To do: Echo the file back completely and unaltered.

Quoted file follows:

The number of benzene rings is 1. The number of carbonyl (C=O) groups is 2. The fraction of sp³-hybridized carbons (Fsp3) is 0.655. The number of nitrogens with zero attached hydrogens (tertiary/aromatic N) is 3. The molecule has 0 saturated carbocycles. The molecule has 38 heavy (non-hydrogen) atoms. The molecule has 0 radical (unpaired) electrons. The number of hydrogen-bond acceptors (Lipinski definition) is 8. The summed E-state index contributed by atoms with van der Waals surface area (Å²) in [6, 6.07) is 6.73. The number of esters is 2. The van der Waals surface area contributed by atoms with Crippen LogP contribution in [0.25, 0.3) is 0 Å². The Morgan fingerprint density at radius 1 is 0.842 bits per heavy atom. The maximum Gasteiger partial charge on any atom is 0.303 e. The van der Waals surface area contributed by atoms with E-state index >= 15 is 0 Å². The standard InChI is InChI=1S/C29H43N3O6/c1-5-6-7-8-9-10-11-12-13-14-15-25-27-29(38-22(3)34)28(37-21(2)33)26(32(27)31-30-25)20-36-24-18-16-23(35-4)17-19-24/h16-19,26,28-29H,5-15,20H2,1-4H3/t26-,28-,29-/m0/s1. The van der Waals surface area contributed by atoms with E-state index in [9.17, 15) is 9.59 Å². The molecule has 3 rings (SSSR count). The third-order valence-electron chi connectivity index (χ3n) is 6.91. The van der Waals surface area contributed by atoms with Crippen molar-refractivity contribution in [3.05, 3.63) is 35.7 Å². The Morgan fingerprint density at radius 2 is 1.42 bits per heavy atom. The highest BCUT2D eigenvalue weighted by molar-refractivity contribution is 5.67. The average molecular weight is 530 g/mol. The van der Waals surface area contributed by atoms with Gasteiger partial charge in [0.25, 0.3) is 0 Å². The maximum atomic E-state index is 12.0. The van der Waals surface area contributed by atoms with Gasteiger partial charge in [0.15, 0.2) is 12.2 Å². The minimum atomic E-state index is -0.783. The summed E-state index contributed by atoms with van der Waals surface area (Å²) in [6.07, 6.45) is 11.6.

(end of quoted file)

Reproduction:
The number of benzene rings is 1. The number of carbonyl (C=O) groups is 2. The fraction of sp³-hybridized carbons (Fsp3) is 0.655. The number of nitrogens with zero attached hydrogens (tertiary/aromatic N) is 3. The molecule has 0 saturated carbocycles. The molecule has 38 heavy (non-hydrogen) atoms. The molecule has 0 radical (unpaired) electrons. The number of hydrogen-bond acceptors (Lipinski definition) is 8. The summed E-state index contributed by atoms with van der Waals surface area (Å²) in [6, 6.07) is 6.73. The number of esters is 2. The van der Waals surface area contributed by atoms with Crippen LogP contribution in [0.25, 0.3) is 0 Å². The Morgan fingerprint density at radius 1 is 0.842 bits per heavy atom. The maximum Gasteiger partial charge on any atom is 0.303 e. The van der Waals surface area contributed by atoms with E-state index >= 15 is 0 Å². The standard InChI is InChI=1S/C29H43N3O6/c1-5-6-7-8-9-10-11-12-13-14-15-25-27-29(38-22(3)34)28(37-21(2)33)26(32(27)31-30-25)20-36-24-18-16-23(35-4)17-19-24/h16-19,26,28-29H,5-15,20H2,1-4H3/t26-,28-,29-/m0/s1. The van der Waals surface area contributed by atoms with E-state index in [9.17, 15) is 9.59 Å². The molecule has 3 rings (SSSR count). The third-order valence-electron chi connectivity index (χ3n) is 6.91. The van der Waals surface area contributed by atoms with Crippen molar-refractivity contribution in [3.05, 3.63) is 35.7 Å². The Morgan fingerprint density at radius 2 is 1.42 bits per heavy atom. The highest BCUT2D eigenvalue weighted by molar-refractivity contribution is 5.67. The average molecular weight is 530 g/mol. The van der Waals surface area contributed by atoms with Gasteiger partial charge in [0.25, 0.3) is 0 Å². The maximum atomic E-state index is 12.0. The van der Waals surface area contributed by atoms with Gasteiger partial charge in [0.15, 0.2) is 12.2 Å². The minimum atomic E-state index is -0.783. The summed E-state index contributed by atoms with van der Waals surface area (Å²) in [6.07, 6.45) is 11.6.